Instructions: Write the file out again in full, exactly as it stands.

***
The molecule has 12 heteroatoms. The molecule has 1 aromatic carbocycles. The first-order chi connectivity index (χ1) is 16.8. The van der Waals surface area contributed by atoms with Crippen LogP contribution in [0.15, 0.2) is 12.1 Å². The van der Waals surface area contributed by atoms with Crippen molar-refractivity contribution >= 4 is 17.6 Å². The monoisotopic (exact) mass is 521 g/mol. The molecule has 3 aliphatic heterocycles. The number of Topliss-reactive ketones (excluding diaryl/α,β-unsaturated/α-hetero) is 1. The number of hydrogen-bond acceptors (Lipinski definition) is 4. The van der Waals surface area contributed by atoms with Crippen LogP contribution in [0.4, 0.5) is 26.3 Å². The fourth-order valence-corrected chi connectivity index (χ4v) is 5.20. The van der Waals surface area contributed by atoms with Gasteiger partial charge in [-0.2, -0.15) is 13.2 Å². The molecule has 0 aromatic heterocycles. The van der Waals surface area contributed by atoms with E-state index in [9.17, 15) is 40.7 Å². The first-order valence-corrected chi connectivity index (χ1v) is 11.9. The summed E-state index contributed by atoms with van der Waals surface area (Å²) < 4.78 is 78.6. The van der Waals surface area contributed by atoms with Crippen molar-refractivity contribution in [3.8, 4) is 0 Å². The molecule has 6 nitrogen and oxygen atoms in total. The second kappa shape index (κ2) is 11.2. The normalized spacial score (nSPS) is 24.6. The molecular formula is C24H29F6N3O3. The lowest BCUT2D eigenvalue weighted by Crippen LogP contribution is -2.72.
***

The molecule has 12 heteroatoms. The molecule has 1 aromatic carbocycles. The first-order chi connectivity index (χ1) is 16.8. The van der Waals surface area contributed by atoms with Crippen LogP contribution in [0.15, 0.2) is 12.1 Å². The van der Waals surface area contributed by atoms with Crippen molar-refractivity contribution >= 4 is 17.6 Å². The monoisotopic (exact) mass is 521 g/mol. The molecule has 3 aliphatic heterocycles. The number of Topliss-reactive ketones (excluding diaryl/α,β-unsaturated/α-hetero) is 1. The number of hydrogen-bond acceptors (Lipinski definition) is 4. The van der Waals surface area contributed by atoms with Crippen LogP contribution in [0.4, 0.5) is 26.3 Å². The fourth-order valence-corrected chi connectivity index (χ4v) is 5.20. The van der Waals surface area contributed by atoms with Gasteiger partial charge in [-0.2, -0.15) is 13.2 Å². The molecule has 0 aromatic heterocycles. The van der Waals surface area contributed by atoms with E-state index in [9.17, 15) is 40.7 Å². The first-order valence-corrected chi connectivity index (χ1v) is 11.9. The summed E-state index contributed by atoms with van der Waals surface area (Å²) < 4.78 is 78.6. The van der Waals surface area contributed by atoms with Crippen molar-refractivity contribution in [3.8, 4) is 0 Å². The molecule has 6 nitrogen and oxygen atoms in total. The second kappa shape index (κ2) is 11.2. The normalized spacial score (nSPS) is 24.6. The molecular formula is C24H29F6N3O3. The lowest BCUT2D eigenvalue weighted by Crippen LogP contribution is -2.72.